The latest deadline in the talks over Iran’s nuclear program passed Tuesday with no deal, but there was an agreement to set a new deadline.
Negotiators have missed deadlines before. In April, they went an extra week in Lausanne, Switzerland, setting what they called the parameters for a final deal, which was to have been concluded by June 30.
It’s that June 30 deadline that was extended Tuesday to give the negotiating parties, Iran and what’s known as the P5 plus 1, more time to work out the details of a comprehensive deal that would limit Iran’s nuclear program and lift Western-imposed sanctions on Iran.
“The P5+1 and Iran have decided to extend the measures under the Joint Plan of Action until July 7 to allow more time for negotiations to reach a long-term solution – a Joint Comprehensive Plan of Action – on the Iran nuclear issue,” U.S. State Department spokeswoman Marie Harf said.
The negotiations remain controversial in the United States, especially among some members of Congress.
Kerry and Iran’s foreign minister met for 1 hour and 43 minutes Tuesday.
Rep. Ed Royce, R-Calif., the chairman of the House Foreign Affairs Committee, said in a statement that the deal has to be tough on Iran, especially when it comes to inspections to confirm compliance.
“The U.S. and its partners are offering Iran international acceptance of its nuclear program,” he said. “Stop explaining Iran’s position, and certainly don’t do it by comparing Iran with the U.S. in any way, shape, or form. The standard needs to be ‘go anywhere, anytime’ – not go ‘some places, sometimes.’”
Having an agreement remains popular in Europe, however. Writing for the London-based policy think tank Chatham House, Patricia Lewis, an international security researcher, noted “Iran has shown that it can restrain itself in the chemical weapons domain. It should at least be given the opportunity to demonstrate the same in the nuclear realm.”
This is a roller coaster.
Senior administration official
In Vienna, the negotiators include U.S. Secretary of State John Kerry, the foreign ministers from China, France, Russia and the United Kingdom (representing the five permanent members of the United Nations Security Council) as well as the German foreign minister, in addition to Iran. They are expected to work through the July 4 weekend.
There were whispers Monday of a possible breakdown in negotiations, when Iranian Foreign Minister Mohammad Javad Zarif left Vienna to return to Tehran, claiming a previous engagement. But by late Tuesday morning, he was back meeting with Kerry. That meeting lasted an hour and 43 minutes.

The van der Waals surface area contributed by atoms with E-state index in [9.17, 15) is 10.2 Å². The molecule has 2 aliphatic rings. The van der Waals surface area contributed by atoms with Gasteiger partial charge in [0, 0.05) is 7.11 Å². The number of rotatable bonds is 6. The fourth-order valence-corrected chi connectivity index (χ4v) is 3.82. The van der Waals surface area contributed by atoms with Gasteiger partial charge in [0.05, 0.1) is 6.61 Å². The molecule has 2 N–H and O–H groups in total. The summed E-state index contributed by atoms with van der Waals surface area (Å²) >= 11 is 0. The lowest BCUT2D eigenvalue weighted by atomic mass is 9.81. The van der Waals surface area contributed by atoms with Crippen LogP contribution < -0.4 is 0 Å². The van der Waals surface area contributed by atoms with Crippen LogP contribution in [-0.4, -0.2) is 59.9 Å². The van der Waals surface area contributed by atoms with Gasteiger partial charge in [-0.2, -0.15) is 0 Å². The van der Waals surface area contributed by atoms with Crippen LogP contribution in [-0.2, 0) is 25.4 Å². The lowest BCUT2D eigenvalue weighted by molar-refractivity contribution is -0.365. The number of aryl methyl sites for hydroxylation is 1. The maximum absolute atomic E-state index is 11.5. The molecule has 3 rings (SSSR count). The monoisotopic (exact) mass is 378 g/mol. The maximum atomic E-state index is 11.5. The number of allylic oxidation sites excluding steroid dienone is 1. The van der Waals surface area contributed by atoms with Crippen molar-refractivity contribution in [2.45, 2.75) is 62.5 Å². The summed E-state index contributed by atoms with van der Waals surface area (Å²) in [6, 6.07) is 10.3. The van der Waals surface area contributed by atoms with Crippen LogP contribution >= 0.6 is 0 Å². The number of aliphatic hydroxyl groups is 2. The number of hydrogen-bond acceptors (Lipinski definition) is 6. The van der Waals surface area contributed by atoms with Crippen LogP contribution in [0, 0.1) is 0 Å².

That meeting, as is the case with many, was bilateral. After that meeting, Kerry spent two hours with Russian Foreign Minister Sergey Lavrov. In addition to meetings at the minister level, a senior administration official noted Monday during a background briefing that the meetings between staffs have been going on for weeks, and continue to go on until after midnight most days.
“We are still very focused on concluding a comprehensive agreement in this negotiating round, and no one is talking about a long-term extension – no one,” said the official, who briefed on condition of anonymity.
Later, the official added, “We have come very far successfully negotiating and implementing the Joint Plan of Action and then getting agreement on broad parameters that we outlined in Lausanne. What we’re trying to do now is to put all of the details behind those parameters – details which are so crucial to ensuring the world that this is a strong, long-term, verifiable deal.”
As an example of the complexity of the negotiation, the official cited one item that had previously been agreed to, the modification of a nuclear reactor at Arak, Iran, so that it cannot produce weapons-grade plutonium.
“There are myriad details involved in that, everything from how is that project going to be managed, who’s going to do it, who’s going to certify the design, how will it be monitored, what happens to the heavy water, what happens to the spent fuel, and about a hundred other details that underlie that decision – many details,” the official said. “All of those have to be agreed to. We have to understand what we have agreed to here.”
Other sections of the deal are even more difficult, he asserted, made additionally complicated because first the United States and its five negotiating partners must agree before an item is talked about with Iranian negotiators.
“We have to take an awful lot into account, not least of all what technical experts tell us is real or not,” he said.
“This is a roller coaster,” he added, “and if you try to imagine what’s going to happen the next day, you plan for it, you get ready for it, you work for it, and then you take what comes.”
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